In recent weeks, O’Connor has continued to associate her sexuality with her child victims, the DA’s Office says, and appears to be manipulating her new lover into carrying out financial crimes on the outside by painting a picture of a life they could lead.
“They talked about moving to Santa Cruz or Idaho together,” District Attorney Jeff Rosen said in the April 20 document, which was also signed by Deputy District Attorney Rebekah Wise. “Defendant bragged about being able to remove her husband from the accounts and joked about putting her and M.J. in sole charge of her assets. She had M.J. contact the bank to try and get money.”
The DA’s office said O’Connor even got M.J. usernames, passwords, account and routing numbers for various accounts—including one in her son’s name.
Tech Executive Husband’s Role
Some witness testimony suggests O’Connor sought to conceal her activities from her husband, Robert Amaral, a technology company executive who previously pleaded no contest to participating in a worker compensation insurance fraud scheme in which O’Connor was a co-defendant (as KRON 4 reported).
But the new Statement of Facts suggests Amaral was a partner in at least some of O’Connor’s alleged criminal behavior.
On Oct. 19, while O’Connor was in custody, she reportedly told him to “drain money from her bank account in cash” and discussed how to protect the value of their hillside Los Gatos property on the Arroyo Del Rancho cul-de-sac.
“You better not f*** me, Robert,” she reportedly said.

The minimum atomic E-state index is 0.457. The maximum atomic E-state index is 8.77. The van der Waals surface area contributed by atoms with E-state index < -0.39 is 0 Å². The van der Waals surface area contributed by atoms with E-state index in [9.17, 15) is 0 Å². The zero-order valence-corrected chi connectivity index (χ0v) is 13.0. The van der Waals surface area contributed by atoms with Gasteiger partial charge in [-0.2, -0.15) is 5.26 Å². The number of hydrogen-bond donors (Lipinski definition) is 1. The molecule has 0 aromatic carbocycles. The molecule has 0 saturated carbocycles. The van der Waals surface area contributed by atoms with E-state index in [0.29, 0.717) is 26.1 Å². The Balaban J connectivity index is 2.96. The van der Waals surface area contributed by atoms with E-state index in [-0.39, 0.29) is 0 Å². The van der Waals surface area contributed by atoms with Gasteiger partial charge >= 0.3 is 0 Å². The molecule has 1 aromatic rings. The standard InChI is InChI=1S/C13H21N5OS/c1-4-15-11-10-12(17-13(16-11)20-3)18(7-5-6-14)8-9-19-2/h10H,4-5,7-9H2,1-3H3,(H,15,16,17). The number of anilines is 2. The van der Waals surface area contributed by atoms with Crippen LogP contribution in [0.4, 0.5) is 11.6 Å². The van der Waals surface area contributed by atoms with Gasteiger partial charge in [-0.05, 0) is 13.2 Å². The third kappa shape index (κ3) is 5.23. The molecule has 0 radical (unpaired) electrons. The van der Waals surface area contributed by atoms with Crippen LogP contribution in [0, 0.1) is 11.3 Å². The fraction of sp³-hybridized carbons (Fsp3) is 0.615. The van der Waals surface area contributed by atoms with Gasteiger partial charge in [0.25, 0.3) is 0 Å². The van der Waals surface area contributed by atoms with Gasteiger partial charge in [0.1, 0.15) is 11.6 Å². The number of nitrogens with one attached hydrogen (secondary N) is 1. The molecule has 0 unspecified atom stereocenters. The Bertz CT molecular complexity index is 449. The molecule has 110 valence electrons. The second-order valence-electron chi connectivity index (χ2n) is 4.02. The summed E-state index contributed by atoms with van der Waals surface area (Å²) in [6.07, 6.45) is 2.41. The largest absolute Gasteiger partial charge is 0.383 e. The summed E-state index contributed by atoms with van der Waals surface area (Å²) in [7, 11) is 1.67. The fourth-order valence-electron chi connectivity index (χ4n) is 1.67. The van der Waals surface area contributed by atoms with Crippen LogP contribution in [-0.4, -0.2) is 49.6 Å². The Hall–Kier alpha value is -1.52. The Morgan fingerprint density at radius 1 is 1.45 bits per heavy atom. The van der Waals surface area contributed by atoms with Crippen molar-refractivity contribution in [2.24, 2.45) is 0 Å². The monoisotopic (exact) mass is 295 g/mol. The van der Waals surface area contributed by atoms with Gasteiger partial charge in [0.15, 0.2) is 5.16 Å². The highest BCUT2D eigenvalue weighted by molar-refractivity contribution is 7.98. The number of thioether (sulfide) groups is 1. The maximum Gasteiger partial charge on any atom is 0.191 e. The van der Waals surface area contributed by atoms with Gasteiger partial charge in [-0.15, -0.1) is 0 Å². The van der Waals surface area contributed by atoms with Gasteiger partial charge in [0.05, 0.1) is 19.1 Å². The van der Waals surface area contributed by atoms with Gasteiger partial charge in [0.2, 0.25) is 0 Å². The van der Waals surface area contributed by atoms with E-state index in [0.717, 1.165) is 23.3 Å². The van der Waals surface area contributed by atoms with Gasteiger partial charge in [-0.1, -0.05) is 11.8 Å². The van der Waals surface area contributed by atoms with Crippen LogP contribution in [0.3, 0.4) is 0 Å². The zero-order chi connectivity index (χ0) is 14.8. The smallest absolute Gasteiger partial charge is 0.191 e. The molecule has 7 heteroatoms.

“What do you mean about that?” Amaral asked.
“I signed everything over to you,” O’Connor said. “You know what I mean by that.”
Prosecutors say Amaral then confirmed “he was going to try to help her any way he could.”
In fact, the DA’s office notes Amaral was involved in the plan to protect their assets on the very day O’Connor was booked into Santa Clara County jail.
“While they were on the phone, Defendant and Amaral tried to access Defendant’s bank account at Provident Credit Union,” the Statement of Facts reads, adding the couple knew they were being recorded and so they spoke in code to communicate O’Connor’s username and password. “When her husband told her he could not access her account, she told him she had ‘money in there.’ Defendant then instructed him to recover her bank card, which her mother currently had, and withdraw the money from the account in cash.”
Shannon O’Connor was on property documents for their suburban-style mansion for more than a decade (through a revocable trust), according to Santa Clara County Recorder’s Office records referenced by prosecutors.
The couple even took out a $250,000 revolving line of credit with SunTrust (now part of Truist Financial) together against their property in 2018, the court papers state.